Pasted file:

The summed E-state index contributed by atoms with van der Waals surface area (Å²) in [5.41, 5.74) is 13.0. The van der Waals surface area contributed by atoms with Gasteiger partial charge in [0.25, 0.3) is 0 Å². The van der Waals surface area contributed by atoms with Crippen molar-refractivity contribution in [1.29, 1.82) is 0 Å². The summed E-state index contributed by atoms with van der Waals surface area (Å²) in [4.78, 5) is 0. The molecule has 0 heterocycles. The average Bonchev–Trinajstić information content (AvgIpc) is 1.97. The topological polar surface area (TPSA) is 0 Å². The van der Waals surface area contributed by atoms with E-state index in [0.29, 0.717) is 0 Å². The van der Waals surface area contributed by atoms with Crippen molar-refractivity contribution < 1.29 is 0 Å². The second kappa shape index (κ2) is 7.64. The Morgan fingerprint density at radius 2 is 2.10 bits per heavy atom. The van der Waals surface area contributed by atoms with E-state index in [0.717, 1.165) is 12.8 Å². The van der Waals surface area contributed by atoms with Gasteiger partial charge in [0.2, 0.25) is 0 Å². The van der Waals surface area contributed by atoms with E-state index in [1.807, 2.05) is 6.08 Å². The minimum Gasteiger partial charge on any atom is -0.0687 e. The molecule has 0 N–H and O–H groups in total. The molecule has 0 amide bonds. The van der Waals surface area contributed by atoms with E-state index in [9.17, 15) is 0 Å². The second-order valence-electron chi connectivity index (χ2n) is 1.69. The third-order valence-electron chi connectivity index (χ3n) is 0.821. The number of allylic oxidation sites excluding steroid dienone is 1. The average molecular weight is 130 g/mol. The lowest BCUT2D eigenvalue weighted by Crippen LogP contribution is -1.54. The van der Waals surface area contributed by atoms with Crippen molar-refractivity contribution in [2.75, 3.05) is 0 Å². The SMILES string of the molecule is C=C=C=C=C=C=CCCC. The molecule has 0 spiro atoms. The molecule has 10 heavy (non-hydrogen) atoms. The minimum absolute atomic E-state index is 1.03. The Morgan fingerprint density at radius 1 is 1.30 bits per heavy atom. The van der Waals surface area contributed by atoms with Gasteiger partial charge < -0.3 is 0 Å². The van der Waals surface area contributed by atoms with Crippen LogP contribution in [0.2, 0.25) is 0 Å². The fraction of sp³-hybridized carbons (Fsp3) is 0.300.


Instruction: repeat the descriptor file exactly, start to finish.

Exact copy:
The summed E-state index contributed by atoms with van der Waals surface area (Å²) in [5.41, 5.74) is 13.0. The van der Waals surface area contributed by atoms with Gasteiger partial charge in [0.25, 0.3) is 0 Å². The van der Waals surface area contributed by atoms with Crippen molar-refractivity contribution in [1.29, 1.82) is 0 Å². The summed E-state index contributed by atoms with van der Waals surface area (Å²) in [4.78, 5) is 0. The molecule has 0 heterocycles. The average Bonchev–Trinajstić information content (AvgIpc) is 1.97. The topological polar surface area (TPSA) is 0 Å². The van der Waals surface area contributed by atoms with E-state index in [0.29, 0.717) is 0 Å². The van der Waals surface area contributed by atoms with Crippen molar-refractivity contribution < 1.29 is 0 Å². The second kappa shape index (κ2) is 7.64. The Morgan fingerprint density at radius 2 is 2.10 bits per heavy atom. The van der Waals surface area contributed by atoms with E-state index in [0.717, 1.165) is 12.8 Å². The van der Waals surface area contributed by atoms with Gasteiger partial charge in [0.2, 0.25) is 0 Å². The van der Waals surface area contributed by atoms with E-state index in [1.807, 2.05) is 6.08 Å². The minimum Gasteiger partial charge on any atom is -0.0687 e. The molecule has 0 N–H and O–H groups in total. The molecule has 0 amide bonds. The van der Waals surface area contributed by atoms with E-state index in [9.17, 15) is 0 Å². The second-order valence-electron chi connectivity index (χ2n) is 1.69. The third-order valence-electron chi connectivity index (χ3n) is 0.821. The number of allylic oxidation sites excluding steroid dienone is 1. The average molecular weight is 130 g/mol. The lowest BCUT2D eigenvalue weighted by Crippen LogP contribution is -1.54. The van der Waals surface area contributed by atoms with Crippen molar-refractivity contribution in [2.75, 3.05) is 0 Å². The SMILES string of the molecule is C=C=C=C=C=C=CCCC. The molecule has 0 spiro atoms. The molecule has 10 heavy (non-hydrogen) atoms. The minimum absolute atomic E-state index is 1.03. The Morgan fingerprint density at radius 1 is 1.30 bits per heavy atom. The van der Waals surface area contributed by atoms with Gasteiger partial charge < -0.3 is 0 Å². The van der Waals surface area contributed by atoms with Crippen LogP contribution in [0.2, 0.25) is 0 Å². The fraction of sp³-hybridized carbons (Fsp3) is 0.300.